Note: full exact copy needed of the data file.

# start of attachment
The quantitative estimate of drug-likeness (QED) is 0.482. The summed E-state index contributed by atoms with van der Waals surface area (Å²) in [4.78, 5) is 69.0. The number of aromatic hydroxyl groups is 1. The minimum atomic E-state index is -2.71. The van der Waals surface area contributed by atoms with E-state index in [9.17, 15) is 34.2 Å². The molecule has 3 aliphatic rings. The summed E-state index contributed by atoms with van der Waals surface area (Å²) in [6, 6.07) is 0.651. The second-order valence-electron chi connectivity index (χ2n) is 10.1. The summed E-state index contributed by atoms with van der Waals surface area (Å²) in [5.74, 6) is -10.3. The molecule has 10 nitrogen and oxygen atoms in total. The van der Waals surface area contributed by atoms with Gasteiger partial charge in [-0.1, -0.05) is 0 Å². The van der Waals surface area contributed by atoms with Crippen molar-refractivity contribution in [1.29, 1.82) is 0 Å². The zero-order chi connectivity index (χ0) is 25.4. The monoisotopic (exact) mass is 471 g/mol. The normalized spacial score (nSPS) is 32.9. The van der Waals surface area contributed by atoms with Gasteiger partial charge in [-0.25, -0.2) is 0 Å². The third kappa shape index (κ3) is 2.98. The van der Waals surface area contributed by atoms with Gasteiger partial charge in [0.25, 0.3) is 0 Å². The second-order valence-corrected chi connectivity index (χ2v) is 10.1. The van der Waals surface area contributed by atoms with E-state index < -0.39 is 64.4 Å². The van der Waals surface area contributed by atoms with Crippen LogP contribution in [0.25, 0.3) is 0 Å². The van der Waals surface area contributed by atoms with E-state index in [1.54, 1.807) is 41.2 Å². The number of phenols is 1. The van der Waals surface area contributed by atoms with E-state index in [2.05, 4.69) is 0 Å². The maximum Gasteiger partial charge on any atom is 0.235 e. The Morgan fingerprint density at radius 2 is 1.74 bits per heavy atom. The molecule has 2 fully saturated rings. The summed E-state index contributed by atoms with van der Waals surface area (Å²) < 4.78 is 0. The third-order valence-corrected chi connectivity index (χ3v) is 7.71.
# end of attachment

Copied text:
The quantitative estimate of drug-likeness (QED) is 0.482. The summed E-state index contributed by atoms with van der Waals surface area (Å²) in [4.78, 5) is 69.0. The number of aromatic hydroxyl groups is 1. The minimum atomic E-state index is -2.71. The van der Waals surface area contributed by atoms with E-state index in [9.17, 15) is 34.2 Å². The molecule has 3 aliphatic rings. The summed E-state index contributed by atoms with van der Waals surface area (Å²) in [6, 6.07) is 0.651. The second-order valence-electron chi connectivity index (χ2n) is 10.1. The summed E-state index contributed by atoms with van der Waals surface area (Å²) in [5.74, 6) is -10.3. The molecule has 10 nitrogen and oxygen atoms in total. The van der Waals surface area contributed by atoms with Gasteiger partial charge in [-0.1, -0.05) is 0 Å². The van der Waals surface area contributed by atoms with Crippen molar-refractivity contribution in [1.29, 1.82) is 0 Å². The zero-order chi connectivity index (χ0) is 25.4. The monoisotopic (exact) mass is 471 g/mol. The normalized spacial score (nSPS) is 32.9. The van der Waals surface area contributed by atoms with Gasteiger partial charge in [-0.25, -0.2) is 0 Å². The third kappa shape index (κ3) is 2.98. The van der Waals surface area contributed by atoms with Gasteiger partial charge in [0.25, 0.3) is 0 Å². The second-order valence-corrected chi connectivity index (χ2v) is 10.1. The van der Waals surface area contributed by atoms with E-state index < -0.39 is 64.4 Å². The van der Waals surface area contributed by atoms with Crippen LogP contribution in [0.25, 0.3) is 0 Å². The van der Waals surface area contributed by atoms with E-state index in [1.54, 1.807) is 41.2 Å². The number of phenols is 1. The van der Waals surface area contributed by atoms with E-state index in [2.05, 4.69) is 0 Å². The maximum Gasteiger partial charge on any atom is 0.235 e. The Morgan fingerprint density at radius 2 is 1.74 bits per heavy atom. The molecule has 2 fully saturated rings. The summed E-state index contributed by atoms with van der Waals surface area (Å²) < 4.78 is 0. The third-order valence-corrected chi connectivity index (χ3v) is 7.71.